Army Secretary Christine Wormuth speaks with soldiers from the 25th Infantry Division before having lunch with them and other U.S. Army Garrison Hawaii soldiers at the Sustainment Bistro on Schofield Barracks, Hawaii, on Jan. 24, 2023.

Army Secretary Christine Wormuth speaks with soldiers from the 25th Infantry Division before having lunch with them and other U.S. Army Garrison Hawaii soldiers at the Sustainment Bistro on Schofield Barracks, Hawaii, on Jan. 24, 2023. (Rachel Christensen/U.S. Army)

WASHINGTON — Army Secretary Christine Wormuth said Thursday that solving the service’s recruiting problem is her top priority, but the struggle to find new troops could last into 2024, or longer.

“The number one priority, in my mind, for this year … is fixing our recruiting problem,” she said during a discussion hosted by the Project for Media and National Security at George Washington University. “The Army missed its recruiting target last year by about 15,000 people. That is a very serious situation for us.”

The Army sought 60,000 new recruits in 2022 but enlisted only 45,000. For 2023, the service is aiming even higher — for 65,000 new members.

“We really have to get after our recruiting challenge,” Wormuth told reporters at the event. “This is, frankly, a challenge not just for the United States Army but for all of the services.”

Fewer than 25% of all young Americans between the ages of 17 and 24 qualify academically and physically to serve in the military, according to recent Pentagon data. Many of them can’t pass the Armed Services Vocational Aptitude Battery, a test that measures potential recruits’ aptitude and fitness to serve.

Officials in all the services have said it’s more difficult to attract new members in the modern landscape due to several factors, such as childhood obesity and an “awareness gap,” or a lack of understanding among young people about military life and its benefits.

“I’ve talked with thousands of young adults across the nation. I’ve noticed some awareness questions that really caught me off guard, like ‘Hey, I was told that until I finish basic training and Advanced Individual Training, I can’t get paid,’ or ‘[I can’t] own a pet as a soldier,’ ” said Maj. Gen. Johnny Davis, commanding general of Army Recruiting Command. “And certainly, all of these things are not true. We’re really bringing that awareness to this future market.”

The Army has begun offering new incentives to boost recruiting, such as offering promotions for referral signups, a new recruiting ribbon, financial bonuses and letting recruits choose their station when they finish basic training.

However, the Army has said it won’t lower admissions standards to bring in more recruits, so solving the problem is expected to take time.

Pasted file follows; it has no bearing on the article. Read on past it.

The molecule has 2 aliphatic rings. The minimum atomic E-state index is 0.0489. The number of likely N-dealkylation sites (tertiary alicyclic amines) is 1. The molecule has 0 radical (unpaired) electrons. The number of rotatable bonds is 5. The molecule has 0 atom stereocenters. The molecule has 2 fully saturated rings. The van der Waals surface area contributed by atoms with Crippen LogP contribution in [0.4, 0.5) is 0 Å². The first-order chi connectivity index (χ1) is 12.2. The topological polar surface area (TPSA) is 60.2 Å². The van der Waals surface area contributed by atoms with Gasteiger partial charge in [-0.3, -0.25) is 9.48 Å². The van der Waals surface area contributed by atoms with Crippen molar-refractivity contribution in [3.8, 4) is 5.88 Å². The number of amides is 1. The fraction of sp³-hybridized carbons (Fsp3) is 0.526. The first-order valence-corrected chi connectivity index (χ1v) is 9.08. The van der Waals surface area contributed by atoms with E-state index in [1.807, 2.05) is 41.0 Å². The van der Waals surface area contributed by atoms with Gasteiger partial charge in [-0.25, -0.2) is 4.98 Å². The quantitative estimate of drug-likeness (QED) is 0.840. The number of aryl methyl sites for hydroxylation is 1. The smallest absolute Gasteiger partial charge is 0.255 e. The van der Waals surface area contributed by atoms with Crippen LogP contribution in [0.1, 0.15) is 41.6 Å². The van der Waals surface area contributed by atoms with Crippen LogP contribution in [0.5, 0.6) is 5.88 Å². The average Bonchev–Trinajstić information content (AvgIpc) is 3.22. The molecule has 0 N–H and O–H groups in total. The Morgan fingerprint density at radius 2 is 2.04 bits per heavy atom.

“It took us more than a year to get into the situation that we’re in, in terms of the recruiting landscape, and I think it’s going to take more than a year to turn it around,” Wormuth said. “We are in the process of reintroducing the Army to the American public.”

The secretary called the Army’s goal of 65,000 recruits for 2023 “very ambitious.”

“We are pulling out all of the stops,” she added.

Gen. James McConville, the Army’s chief of staff, said the service is undergoing the “biggest transformation in 40 years” with its new recruiting efforts, new doctrines, new organizations and new ways of training soldiers. Sgt. Maj. of the Army Michael Grinston also stressed the importance of retaining soldiers, not just recruiting them.

“Once people go in the Army, they want to stay,” Grinston said, noting new members eventually are retained and promoted. Retention, he said, will help the Army avoid a shortage of noncommissioned officers in a few years.

Last year, the Army was short about 20,000 soldiers from its desired force size of 485,000 troops, and officials have cautioned repeated failures to meet personnel targets could have a cascading effect on U.S. capabilities and readiness worldwide.

“We have got 100,000 service members in Europe right now working to either support Ukraine, help train the Ukrainians or standing shoulder-to-shoulder with our NATO allies. And about 50,000 of those service members are Army service members,” Wormuth said.

On Ukraine, she gave an update on the Army’s mission to procure dozens of new M1 Abrams tanks and send them to Ukrainian troops. The Pentagon and President Joe Biden agreed last month to send Ukraine a version of the Abrams M1A2, but it will take time because they must be built — a process that takes months. The Pentagon has not yet given a firm timeline on when Ukraine might start getting them.

“It’s not going to be a matter of weeks, I can tell you that,” Wormuth said. “There are longer timelines involved. But I think there are options that are less than two years, less than a year and a half.”

She said it is possible Ukraine could begin receiving the first Abrams tanks before the end of 2023.

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Doug G. Ware covers the Department of Defense at the Pentagon. He has many years of experience in journalism, digital media and broadcasting and holds a degree from the University of Utah. He is based in Washington, D.C.

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